The last time we saw the iconic creature from John McTiernan’s 1987 action classic, Predator, was just four years ago. 2018’s The Predator, written and directed by Shane Black, who had close ties to the original, was a massive creative disappointment. Hoping to be a new comic book-like film franchise, the film was plagued with behind-the-scenes drama, involving massive reshoots, last-minute editing changes and was ultimately deemed a misfire from all angles. Taking a unique creative approach to a franchise that could certainly use a good idea, granted, we did get to see two Alien vs Predator films, this latest film harkens back to the original by zeroing in on the survival aspect. A prequel set in the 1700s, the newest film to feature the creature originally designed by Stan Winston is a tense and lean exercise in filmmaking that is exactly the kick in the pants this series deserves, minus the theatrical release.
Set in the Northern Great Planes in the year 1719, Naru (Amber Midthunder, in a revelatory turn), a young woman living in the Comanche Nation, wants to be accepted as a hunter from her tribe. A noble spirit, armed with a roped tomahawk and her trusty canine, Sarii, Naru is instead ignored hunting duties, and is seen as any other girl in the tribe. Her older brother, Taabe (Dakota Beavers), is the leader of the hunters and, supposedly, the most skilled.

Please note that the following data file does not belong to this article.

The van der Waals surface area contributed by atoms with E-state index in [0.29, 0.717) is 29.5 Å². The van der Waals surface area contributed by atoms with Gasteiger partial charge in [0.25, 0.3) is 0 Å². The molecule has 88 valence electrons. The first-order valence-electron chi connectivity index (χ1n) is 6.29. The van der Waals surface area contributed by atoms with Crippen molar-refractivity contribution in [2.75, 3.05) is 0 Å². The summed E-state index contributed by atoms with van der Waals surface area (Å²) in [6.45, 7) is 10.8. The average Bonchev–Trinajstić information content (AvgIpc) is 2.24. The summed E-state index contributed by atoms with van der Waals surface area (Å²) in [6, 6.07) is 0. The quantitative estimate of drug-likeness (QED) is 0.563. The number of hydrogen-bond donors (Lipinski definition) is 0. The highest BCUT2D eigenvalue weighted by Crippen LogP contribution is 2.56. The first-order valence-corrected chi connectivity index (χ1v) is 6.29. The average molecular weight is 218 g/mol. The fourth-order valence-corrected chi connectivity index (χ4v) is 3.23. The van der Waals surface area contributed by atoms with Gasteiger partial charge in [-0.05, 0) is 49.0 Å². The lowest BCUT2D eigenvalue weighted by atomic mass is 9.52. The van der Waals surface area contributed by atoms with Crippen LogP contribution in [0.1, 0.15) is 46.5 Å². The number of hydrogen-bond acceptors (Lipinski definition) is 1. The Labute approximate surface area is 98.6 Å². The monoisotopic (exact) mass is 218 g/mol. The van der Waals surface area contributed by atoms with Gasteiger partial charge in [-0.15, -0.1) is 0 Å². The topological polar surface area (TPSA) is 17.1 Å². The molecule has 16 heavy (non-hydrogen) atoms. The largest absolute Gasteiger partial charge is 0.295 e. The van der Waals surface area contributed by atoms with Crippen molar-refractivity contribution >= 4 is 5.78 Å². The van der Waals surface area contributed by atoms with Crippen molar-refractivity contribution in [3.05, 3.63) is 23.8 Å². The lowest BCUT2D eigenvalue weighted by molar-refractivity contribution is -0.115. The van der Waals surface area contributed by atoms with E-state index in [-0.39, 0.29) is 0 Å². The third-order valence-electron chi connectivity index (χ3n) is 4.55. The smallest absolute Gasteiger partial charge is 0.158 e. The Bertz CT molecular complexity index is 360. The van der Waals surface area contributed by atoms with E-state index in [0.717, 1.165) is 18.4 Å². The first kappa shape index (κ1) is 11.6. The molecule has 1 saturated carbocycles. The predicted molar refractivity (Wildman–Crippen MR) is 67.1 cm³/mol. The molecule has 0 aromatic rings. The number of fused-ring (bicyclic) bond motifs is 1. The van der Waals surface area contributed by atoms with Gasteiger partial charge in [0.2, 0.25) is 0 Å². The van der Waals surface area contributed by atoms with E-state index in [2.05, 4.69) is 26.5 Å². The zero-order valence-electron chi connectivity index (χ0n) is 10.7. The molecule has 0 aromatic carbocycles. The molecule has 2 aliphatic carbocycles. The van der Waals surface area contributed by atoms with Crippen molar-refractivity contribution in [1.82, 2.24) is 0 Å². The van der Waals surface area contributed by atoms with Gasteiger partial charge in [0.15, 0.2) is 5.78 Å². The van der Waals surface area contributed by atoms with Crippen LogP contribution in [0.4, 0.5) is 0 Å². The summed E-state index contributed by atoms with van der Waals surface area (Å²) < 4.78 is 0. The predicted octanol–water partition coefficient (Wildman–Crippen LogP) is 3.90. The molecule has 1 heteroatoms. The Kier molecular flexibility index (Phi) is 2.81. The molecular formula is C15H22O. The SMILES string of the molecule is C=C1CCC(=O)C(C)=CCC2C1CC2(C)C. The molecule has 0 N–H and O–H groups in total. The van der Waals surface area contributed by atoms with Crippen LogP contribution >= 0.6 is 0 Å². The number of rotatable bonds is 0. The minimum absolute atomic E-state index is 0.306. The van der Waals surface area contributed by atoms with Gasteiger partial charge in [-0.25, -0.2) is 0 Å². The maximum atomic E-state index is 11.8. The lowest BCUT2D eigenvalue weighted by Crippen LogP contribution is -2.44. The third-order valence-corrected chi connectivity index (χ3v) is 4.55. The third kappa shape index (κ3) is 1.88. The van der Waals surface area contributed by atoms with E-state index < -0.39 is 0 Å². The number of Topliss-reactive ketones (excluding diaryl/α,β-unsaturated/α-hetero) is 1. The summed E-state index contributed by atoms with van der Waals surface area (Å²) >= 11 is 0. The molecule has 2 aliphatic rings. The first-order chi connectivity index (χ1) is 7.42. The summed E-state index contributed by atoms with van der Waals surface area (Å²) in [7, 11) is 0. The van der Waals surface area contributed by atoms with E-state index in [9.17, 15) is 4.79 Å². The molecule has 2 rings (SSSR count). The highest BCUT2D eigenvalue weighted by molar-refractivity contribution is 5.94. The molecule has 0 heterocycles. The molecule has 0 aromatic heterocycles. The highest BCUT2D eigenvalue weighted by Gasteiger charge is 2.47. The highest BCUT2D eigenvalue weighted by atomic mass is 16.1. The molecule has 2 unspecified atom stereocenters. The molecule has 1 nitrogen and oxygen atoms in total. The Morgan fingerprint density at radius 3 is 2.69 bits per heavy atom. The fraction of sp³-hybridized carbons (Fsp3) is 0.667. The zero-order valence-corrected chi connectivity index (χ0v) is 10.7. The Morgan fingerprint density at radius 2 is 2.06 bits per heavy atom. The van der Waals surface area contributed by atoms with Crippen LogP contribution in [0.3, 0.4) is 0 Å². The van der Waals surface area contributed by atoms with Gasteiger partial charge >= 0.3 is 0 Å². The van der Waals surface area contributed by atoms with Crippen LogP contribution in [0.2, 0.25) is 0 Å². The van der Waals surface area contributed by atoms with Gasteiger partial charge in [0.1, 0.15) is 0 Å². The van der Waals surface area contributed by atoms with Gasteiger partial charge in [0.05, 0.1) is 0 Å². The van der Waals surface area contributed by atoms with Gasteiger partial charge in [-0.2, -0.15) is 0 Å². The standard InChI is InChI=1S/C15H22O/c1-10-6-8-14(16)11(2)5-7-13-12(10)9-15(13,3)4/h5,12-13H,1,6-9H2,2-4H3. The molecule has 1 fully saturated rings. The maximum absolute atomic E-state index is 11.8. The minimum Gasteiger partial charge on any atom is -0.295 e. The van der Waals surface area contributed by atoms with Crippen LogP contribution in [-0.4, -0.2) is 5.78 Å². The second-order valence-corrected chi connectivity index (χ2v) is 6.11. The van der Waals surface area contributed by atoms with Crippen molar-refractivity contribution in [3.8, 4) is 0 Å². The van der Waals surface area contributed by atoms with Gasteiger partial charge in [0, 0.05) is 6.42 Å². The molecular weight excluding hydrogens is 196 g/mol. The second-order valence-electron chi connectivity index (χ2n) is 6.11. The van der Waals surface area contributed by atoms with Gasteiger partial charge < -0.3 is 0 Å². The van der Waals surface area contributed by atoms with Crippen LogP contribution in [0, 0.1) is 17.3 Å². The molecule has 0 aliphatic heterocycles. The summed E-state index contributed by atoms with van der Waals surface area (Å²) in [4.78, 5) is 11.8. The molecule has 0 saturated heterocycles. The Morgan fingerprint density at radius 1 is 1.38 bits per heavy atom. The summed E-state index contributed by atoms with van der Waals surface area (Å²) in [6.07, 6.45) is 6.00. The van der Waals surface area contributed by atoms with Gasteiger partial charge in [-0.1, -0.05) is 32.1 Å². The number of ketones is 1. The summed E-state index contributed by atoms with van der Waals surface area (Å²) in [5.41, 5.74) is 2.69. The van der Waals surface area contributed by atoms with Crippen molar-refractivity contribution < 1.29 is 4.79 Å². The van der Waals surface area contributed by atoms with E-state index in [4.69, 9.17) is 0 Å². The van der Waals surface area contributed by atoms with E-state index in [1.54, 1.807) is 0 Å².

Hoping to prove herself worthy among her male peers, the opportunity arises when Naru witnesses a strange object crashing out of the sky. That object just happens to be a spaceship carrying the first-ever Predator (Dane DiLiegro) to touch down on earth, looking to hunt only the toughest prey and claim victory. With the safety of her tribe at risk, Naru has no choice but to face off against the alien warrior and tons of blood will be spilt, both red and florescent.
After the dismal response to The Predator, director Dan Trachtenberg, helmer of the solid, 10 Cloverfield Lane, sharing a story credit with Patrick Aison, takes the franchise in a much smaller, refreshingly self-contained direction. Focusing on character and story above mindless spectacle, this newest entry in the Predator franchise is more tonally in sync with Apocalypto or The Revenant, compared to any previous Predator entry. This is a far more stripped down survival film, not unlike the original, but more authentic to its setting and without the typical franchise pretensions. Despite the brisk 99 minute runtime, this is a deliberately paced film, allowing the viewer to be engulfed in the smaller details of Comanche lifestyle before indulging in Predator mayhem.
It’s apparent early on you’re in the hands of a truly skilled filmmaker with Trachtenberg. There is a confidence behind the striking compositions, showing just how ridiculous it is this is premiering solely on streaming. Trachtenberg’s control of the frame, down to the expressionist movements and focus-pulling, is just masterful. The filmmaker builds so much character through the visual storytelling with entire sections of the film wordless. A scene where Naru escapes through a patch of quicksand-like mud is absolutely nail-biting. The direction certainly has some similar DNA to John McTiernan, but has more of John Carpenter’s sense of mood and visual rhythm. Jeff Cutter’s cinematography gives a natural grit to the story, while still providing the film with a graceful appearance. A set piece in a burnt down forest area is just staggering and a nighttime sequence early on has natural in-camera lighting that would make Roger Deakins smile.